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Oil, Gas Tank Standards Revised after Industry Complaints
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On July 31, EPA revised the definition of storage vessel under its new source performance standards (NSPS) for oil and natural gas development operations in response to industry concerns.  The agency, in a final rule July 31 but not yet officially published, changed the regulatory definition of storage vessel to remove the terms “connected in parallel” and “installed in parallel.”  The revisions don't change any emissions reduction requirements included in the performance standards, the agency said.

 

The storage vessel definition was established in a 2014 rule that made several changes to the oil and gas performance standards, including language that was intended to clarify regulatory requirements for storage tanks.  EPA said it included the language about parallel storage vessels as a way to prevent well operators from avoiding the need to comply with the standards by dividing throughput between separate vessels.  However, the agency said in its new final rule that inclusion of those terms in the definition “inadvertently included storage vessels” beyond those EPA intended to address in its oil and gas operation standards.  Existing provisions on circumvention of air standards are sufficient for the agency to address a situation where storage vessels are divided into smaller tanks to avoid regulatory requirements, the agency said.

 

The Gas Processors Association in February asked the EPA to reconsider the definition of storage vessels because the language could potentially have a significant effect on how companies evaluate whether storage vessels are covered by EPA emissions standards. The reconsideration request was supported by the American Petroleum Institute, the Interstate Natural Gas Association of America and other industry groups after the EPA issued a March proposed rule to revise the storage vessel definition.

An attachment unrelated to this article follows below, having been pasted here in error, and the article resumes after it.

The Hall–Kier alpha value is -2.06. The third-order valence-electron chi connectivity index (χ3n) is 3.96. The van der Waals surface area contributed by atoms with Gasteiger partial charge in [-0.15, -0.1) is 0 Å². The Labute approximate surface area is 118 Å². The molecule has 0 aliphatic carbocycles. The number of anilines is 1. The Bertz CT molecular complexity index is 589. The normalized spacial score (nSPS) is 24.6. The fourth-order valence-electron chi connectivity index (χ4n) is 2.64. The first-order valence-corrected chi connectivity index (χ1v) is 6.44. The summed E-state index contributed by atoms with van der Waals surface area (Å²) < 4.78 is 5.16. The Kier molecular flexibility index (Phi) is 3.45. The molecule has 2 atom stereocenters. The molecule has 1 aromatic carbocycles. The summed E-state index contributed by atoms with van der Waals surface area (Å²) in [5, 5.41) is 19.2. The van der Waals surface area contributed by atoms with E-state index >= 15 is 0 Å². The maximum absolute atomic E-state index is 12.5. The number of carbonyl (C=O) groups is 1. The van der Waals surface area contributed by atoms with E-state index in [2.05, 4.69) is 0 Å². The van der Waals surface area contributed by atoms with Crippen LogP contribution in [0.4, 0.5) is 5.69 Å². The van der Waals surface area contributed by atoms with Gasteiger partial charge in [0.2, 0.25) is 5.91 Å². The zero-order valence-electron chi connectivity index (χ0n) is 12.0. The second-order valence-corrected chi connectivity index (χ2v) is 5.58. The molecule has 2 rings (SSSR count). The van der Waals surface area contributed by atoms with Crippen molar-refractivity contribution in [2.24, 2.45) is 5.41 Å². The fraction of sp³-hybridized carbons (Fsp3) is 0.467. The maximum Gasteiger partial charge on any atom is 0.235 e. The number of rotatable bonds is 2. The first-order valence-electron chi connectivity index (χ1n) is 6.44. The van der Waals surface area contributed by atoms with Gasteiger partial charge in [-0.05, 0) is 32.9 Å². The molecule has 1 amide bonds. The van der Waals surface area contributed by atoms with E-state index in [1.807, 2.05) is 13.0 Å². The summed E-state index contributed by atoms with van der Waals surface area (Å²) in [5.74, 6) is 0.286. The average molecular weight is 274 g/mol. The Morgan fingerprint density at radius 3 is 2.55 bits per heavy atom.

EPA's final rule also generally retained the agency's definition of a low-pressure well, with one minor change made in response to an industry suggestion.  Low-pressure gas wells are exempted from requirements to use emissions completion equipment, commonly known as green completions, because it's technologically infeasible to do so.  The Independent Petroleum Association of America and other industry groups asked EPA to revise its low-pressure gas well definition, which they argued required the use of green completions at marginally cost-effective wells.  EPA retained the definition in its 2014 reconsideration rule, but the agency reopened the rulemaking process after realizing that an industry comment that recommended an alternative definition hadn't been included in the docket and wasn't considered by the agency.  EPA rejected the proposed alternative definition, which the agency said may not adequately account for factors that must be considered when determining if a green completion would be feasible for a hydraulically fractured gas well.  The one change EPA did make to its low-pressure well definition was to include a reference to “true vertical depth” rather than “vertical depth.”

 

To see a prepublication version of the final rule, go to http://www.epa.gov/airquality/oilandgas/pdfs/20150731definitions.pdf.
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